Adoption: A Second Chance at Life

How the Bamboo Project is changing the face of international adoption
Adoption: A Second Chance at Life

Desiree White was only 17 when she knew she would someday adopt a baby. Her epiphany wasn’t accompanied by trumpets or shouts from a mountaintop but was confirmed by a quiet impression from the Holy Spirit during a routine airplane flight to Seattle, Washington.

“I saw a woman walking down the aisle with a toddler on her hip. There was nothing special about her, but the Lord said to me, That’s going to be you someday. I knew that meant I was going to be an adoptive mother,” she recalls. “I didn’t question it at all.”

Desiree kept the revelation to herself, thinking she would finish high school, go to college, get married, and then adopt.

But the Lord had a different plan.

It wasn’t until she was almost 40 and still single that she held her little boy, Isaac, in her arms. Little did Desiree realize that when she said yes to God’s nudging all those years ago and followed through with obedience as an adult she would be the catalyst for an international effort to find homes for babies with special needs who had been abandoned at orphanages and baby hatches across China.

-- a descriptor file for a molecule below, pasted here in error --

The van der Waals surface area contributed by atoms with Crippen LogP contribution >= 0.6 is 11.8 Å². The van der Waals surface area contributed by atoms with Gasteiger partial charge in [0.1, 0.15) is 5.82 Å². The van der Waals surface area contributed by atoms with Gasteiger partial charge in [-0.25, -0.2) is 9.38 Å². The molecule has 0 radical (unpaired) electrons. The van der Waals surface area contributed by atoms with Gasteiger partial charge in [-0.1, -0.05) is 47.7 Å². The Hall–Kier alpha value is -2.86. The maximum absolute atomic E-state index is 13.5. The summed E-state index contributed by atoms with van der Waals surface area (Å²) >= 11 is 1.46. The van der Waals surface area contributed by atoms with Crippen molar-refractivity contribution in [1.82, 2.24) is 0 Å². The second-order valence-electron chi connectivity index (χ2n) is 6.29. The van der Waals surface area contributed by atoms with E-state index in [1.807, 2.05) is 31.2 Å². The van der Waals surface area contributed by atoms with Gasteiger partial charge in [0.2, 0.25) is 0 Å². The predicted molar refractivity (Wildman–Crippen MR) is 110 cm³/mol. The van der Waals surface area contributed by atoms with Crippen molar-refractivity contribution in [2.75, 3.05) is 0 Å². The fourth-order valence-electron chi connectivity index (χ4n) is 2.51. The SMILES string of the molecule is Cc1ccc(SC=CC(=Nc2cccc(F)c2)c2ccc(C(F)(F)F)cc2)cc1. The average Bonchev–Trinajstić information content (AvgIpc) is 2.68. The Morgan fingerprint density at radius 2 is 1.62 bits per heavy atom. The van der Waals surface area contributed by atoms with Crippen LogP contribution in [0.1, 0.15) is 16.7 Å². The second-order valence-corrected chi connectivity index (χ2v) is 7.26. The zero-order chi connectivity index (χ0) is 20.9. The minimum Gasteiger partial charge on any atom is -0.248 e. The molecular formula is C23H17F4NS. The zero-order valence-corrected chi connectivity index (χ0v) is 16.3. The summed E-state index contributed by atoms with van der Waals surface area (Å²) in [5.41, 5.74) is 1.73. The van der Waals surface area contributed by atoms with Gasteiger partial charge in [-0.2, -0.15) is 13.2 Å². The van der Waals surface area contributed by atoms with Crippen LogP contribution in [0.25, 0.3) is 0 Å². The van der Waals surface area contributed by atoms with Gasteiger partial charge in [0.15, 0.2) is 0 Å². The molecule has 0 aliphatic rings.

The Journey Begins

Years after the Lord spoke to Desiree on the airplane, he quietly got her attention again, this time through a mental picture of a baby with Down syndrome.

At first, despite her nursing experience with babies with special needs, Desiree struggled with hard questions: Was she supposed to adopt a child with special needs? What would being a single mom look like? Is that acceptable in today’s church? What about practical things like childcare and medical treatment?

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Maria Cowell

Maria Cowell is a writer living in Los Angeles and a regular contributor to TCW. Follow her on Twitter at @HipMamaMedia or at

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